Sunday 25 February 2018

Trump's team plays down poll giving Clinton eight-point lead

Giuliani: “There is certainly every opportunity for Trump to win this election.” Photo by Scott Eisen/Getty Images
Giuliani: “There is certainly every opportunity for Trump to win this election.” Photo by Scott Eisen/Getty Images

Emily Stephenson

Republican Donald Trump's top aides and supporters have downplayed a chaotic week for the New York tycoon after a new poll showed him trailing Democrat Hillary Clinton by eight points.

A 'Washington Post'/ABC News poll at the weekend found Clinton leading among registered voters, with 50pc of support, in the week after the Democratic Party's convention, where she was formally named the presidential nominee. Trump was on 42pc.

"Everyone should calm down about it," said Trump adviser Rudy Giuliani, the former New York mayor. "There is certainly every opportunity for Trump to win this election."

A Reuters/Ipsos poll on Friday showed the race as being much closer, with Clinton leading by just three percentage points. The poll had a credibility interval of plus or minus three percentage points, meaning that the results showed the race as being roughly even.

Trump backers said voters were just starting to tune into the race for the November 8 election. They said Trump (pictured inset) was back on message after a week of disputes with members of his own party and the parents of a Muslim American soldier who was killed in Iraq.

Those assurances came despite Trump's tendency throughout his campaign to battle his own party and make controversial remarks.

"He is very focused. He knows what he needs to do. I am confident that he's going to start doing it," Paul Manafort, Trump's campaign manager, told Fox News, denying reports that there had been an "emergency meeting" to get Trump on message.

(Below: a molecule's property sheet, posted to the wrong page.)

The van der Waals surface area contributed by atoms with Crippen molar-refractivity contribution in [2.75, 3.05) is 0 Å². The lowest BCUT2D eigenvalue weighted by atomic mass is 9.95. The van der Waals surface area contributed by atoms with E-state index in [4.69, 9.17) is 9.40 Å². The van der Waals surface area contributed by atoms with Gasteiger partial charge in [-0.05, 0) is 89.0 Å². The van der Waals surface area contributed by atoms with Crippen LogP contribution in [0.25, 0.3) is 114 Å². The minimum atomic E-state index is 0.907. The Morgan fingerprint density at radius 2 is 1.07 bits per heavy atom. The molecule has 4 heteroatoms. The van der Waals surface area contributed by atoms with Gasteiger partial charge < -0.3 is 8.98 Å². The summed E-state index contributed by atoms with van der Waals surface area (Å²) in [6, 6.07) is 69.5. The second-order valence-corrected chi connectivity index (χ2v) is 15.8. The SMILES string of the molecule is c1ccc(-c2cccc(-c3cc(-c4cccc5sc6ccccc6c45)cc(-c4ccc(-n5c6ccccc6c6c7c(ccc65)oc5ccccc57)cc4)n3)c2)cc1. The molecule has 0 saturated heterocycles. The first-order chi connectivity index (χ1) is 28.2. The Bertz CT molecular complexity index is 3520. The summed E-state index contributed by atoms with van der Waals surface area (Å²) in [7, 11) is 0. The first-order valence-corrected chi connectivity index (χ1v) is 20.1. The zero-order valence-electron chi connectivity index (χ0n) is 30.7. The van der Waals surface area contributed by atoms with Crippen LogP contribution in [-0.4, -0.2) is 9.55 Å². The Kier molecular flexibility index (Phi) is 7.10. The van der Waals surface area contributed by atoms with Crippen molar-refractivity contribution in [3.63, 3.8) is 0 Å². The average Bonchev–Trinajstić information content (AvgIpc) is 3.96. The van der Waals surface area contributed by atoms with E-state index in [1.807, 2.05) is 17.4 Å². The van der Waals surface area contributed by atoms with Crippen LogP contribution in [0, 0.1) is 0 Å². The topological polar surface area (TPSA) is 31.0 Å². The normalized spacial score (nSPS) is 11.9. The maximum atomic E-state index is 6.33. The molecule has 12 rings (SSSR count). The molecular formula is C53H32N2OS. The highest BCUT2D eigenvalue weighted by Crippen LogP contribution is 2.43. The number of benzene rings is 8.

Leaders in Trump's own party distanced themselves from his spat with Khizr and Ghazala Khan, the Gold Star parents who criticised Trump at the Democratic National Convention.

And Republicans were incensed when he initially refused to endorse US House of Representatives Speaker Paul Ryan and two US senators in their re-election bids.

He later said that he supported all three.

Former US House of Representatives Speaker Newt Gingrich, a Trump backer, told Fox News that the candidate had made mistakes but that Clinton had made the greater error in her explanations of her use of a private server while she was secretary of state from 2009-2013.

Clinton said at the weekend that she had "short-circuited" a week earlier, when she claimed that the FBI Director, James Comey, had said she had been truthful to the American people about her email server.

In fact, Comey contradicted many statements that Clinton had made about the server.

"I'll take the week. She managed to trump Trump in terms of mistakes," Gingrich said.

US Senator Tim Kaine, Clinton's vice-presidential running mate, defended her email answers on NBC's 'Meet the Press'.

"The bottom line is this. She made a mistake and she said over and over again, 'I made a mistake and I've learned from it and I'm going to fix it, and I apologise for it,'" Kaine said.

Meanwhile, Hollywood superstar Will Smith has waded into the presidential election, saying he believes it is important "to speak out about the insanity" surrounding the race.

Trump had said earlier in the campaign that he would temporarily ban Muslims from entering the United States, sparking outcry, particularly in Dubai, where he has lent his name to several high-profile real-estate projects.

"As painful as it is to hear Donald Trump talk and as embarrassing as it is as an American to hear him talk, I think it's good," Smith said as he visited Dubai to promote his new movie, 'Suicide Squad'.

He continued: "We get to know who people are and now we get to cleanse it out of our country."

The actor said he believed it was his responsibility to create an impression with people "where, when they see a black man, the energy that we had can be what they remember.

"They have to know that your black skin won't hurt them," he said, recalling advice he had received years ago from the late South African leader Nelson Mandela.

Irish Independent

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